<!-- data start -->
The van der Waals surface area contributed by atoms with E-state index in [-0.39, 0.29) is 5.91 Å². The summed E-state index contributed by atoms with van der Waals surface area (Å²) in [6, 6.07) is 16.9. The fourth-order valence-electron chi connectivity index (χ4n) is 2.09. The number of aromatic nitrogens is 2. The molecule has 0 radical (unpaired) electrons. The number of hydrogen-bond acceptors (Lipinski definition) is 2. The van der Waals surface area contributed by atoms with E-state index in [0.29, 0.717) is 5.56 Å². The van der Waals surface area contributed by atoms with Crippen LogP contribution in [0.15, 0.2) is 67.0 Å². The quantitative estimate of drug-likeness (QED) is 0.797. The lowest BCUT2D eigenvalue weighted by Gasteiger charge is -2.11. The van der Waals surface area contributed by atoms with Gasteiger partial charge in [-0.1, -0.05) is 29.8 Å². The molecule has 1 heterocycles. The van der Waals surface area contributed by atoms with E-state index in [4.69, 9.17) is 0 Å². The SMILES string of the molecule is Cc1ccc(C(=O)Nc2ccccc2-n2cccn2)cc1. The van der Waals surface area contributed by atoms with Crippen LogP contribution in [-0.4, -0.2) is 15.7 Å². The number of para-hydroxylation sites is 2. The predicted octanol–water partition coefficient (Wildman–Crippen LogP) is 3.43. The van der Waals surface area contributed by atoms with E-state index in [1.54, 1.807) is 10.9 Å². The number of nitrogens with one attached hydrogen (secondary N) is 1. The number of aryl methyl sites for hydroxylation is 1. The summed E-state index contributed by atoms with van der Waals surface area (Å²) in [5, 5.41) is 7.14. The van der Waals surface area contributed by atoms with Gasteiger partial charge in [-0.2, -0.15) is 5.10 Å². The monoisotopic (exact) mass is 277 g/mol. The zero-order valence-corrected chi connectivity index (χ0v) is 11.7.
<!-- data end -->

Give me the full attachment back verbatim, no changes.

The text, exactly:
The van der Waals surface area contributed by atoms with E-state index in [-0.39, 0.29) is 5.91 Å². The summed E-state index contributed by atoms with van der Waals surface area (Å²) in [6, 6.07) is 16.9. The fourth-order valence-electron chi connectivity index (χ4n) is 2.09. The number of aromatic nitrogens is 2. The molecule has 0 radical (unpaired) electrons. The number of hydrogen-bond acceptors (Lipinski definition) is 2. The van der Waals surface area contributed by atoms with E-state index in [0.29, 0.717) is 5.56 Å². The van der Waals surface area contributed by atoms with Crippen LogP contribution in [0.15, 0.2) is 67.0 Å². The quantitative estimate of drug-likeness (QED) is 0.797. The lowest BCUT2D eigenvalue weighted by Gasteiger charge is -2.11. The van der Waals surface area contributed by atoms with Gasteiger partial charge in [-0.1, -0.05) is 29.8 Å². The molecule has 1 heterocycles. The van der Waals surface area contributed by atoms with E-state index in [4.69, 9.17) is 0 Å². The SMILES string of the molecule is Cc1ccc(C(=O)Nc2ccccc2-n2cccn2)cc1. The van der Waals surface area contributed by atoms with Crippen LogP contribution in [-0.4, -0.2) is 15.7 Å². The number of para-hydroxylation sites is 2. The predicted octanol–water partition coefficient (Wildman–Crippen LogP) is 3.43. The van der Waals surface area contributed by atoms with E-state index in [1.54, 1.807) is 10.9 Å². The number of nitrogens with one attached hydrogen (secondary N) is 1. The number of aryl methyl sites for hydroxylation is 1. The summed E-state index contributed by atoms with van der Waals surface area (Å²) in [5, 5.41) is 7.14. The van der Waals surface area contributed by atoms with Gasteiger partial charge in [-0.2, -0.15) is 5.10 Å². The monoisotopic (exact) mass is 277 g/mol. The zero-order valence-corrected chi connectivity index (χ0v) is 11.7.